There is some asinine protest going on, today. People are going to refrain from buying anything, today, to protest the war.
This is moronic. First of all, it won't happen. The effect on businesses will almost certainly not be noticed. If it is noticed, it will be noticed for a day. Everyone who didn't get groceries today will get them tomorrow. (Do many people buy their groceries on Thursdays, anyway?) People who didn't head to McDonald's for a burger will go tomorrow. There will not be a recognized crisis because a bunch of angry liberal fops decided to eat leftovers and delay picking up the new Utne Reader.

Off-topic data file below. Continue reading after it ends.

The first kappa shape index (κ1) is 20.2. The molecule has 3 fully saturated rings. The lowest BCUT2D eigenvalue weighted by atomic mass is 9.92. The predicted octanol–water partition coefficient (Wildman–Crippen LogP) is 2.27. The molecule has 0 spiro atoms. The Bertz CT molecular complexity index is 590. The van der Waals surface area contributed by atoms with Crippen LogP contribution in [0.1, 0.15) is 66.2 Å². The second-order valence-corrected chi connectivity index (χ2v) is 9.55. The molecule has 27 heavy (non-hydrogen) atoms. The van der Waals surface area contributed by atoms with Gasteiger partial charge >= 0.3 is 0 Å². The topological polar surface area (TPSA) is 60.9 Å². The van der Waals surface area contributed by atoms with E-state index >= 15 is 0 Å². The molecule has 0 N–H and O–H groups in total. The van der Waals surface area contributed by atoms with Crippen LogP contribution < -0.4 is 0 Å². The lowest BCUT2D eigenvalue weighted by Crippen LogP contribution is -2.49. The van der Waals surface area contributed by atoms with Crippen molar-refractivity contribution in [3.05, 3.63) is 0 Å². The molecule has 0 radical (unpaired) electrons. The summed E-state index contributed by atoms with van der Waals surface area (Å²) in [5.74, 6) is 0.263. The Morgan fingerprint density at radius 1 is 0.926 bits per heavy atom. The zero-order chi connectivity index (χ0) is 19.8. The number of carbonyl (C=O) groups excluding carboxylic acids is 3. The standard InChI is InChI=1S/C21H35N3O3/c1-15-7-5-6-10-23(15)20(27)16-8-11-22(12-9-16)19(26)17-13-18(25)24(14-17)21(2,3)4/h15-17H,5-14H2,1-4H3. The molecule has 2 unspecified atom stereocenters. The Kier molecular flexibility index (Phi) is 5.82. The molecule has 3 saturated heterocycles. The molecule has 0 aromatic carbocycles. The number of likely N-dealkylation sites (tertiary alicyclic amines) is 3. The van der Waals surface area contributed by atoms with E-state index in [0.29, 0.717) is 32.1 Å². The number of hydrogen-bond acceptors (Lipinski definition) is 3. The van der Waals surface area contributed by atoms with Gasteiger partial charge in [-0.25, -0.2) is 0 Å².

I can't stand this kind of non-protest. The problem isn't that it will not accomplish anything. The problem is that it will accomplish something: it will keep people from taking real action. "Hey, Terrance, did you go out and support your local progressive candidate's campaign for the legislature?" -- "Why no, Philip, but I did refrain from spending money on the twentieth of January!" -- "Oh, good show!"
It's like the people who protested the "war for oil" and "evil oil corporations" by not buying gas on some random day last year. They didn't create any real nonconsumption, they rescheduled their consumption, then felt like they'd absolved themselves of any need to take effective action.
Sometimes, getting change to happen is hard. The jelly donut diet will not help you lose fifty pounds, and the "Not a Damn Dime Day" protest will not help you change the face of American politics.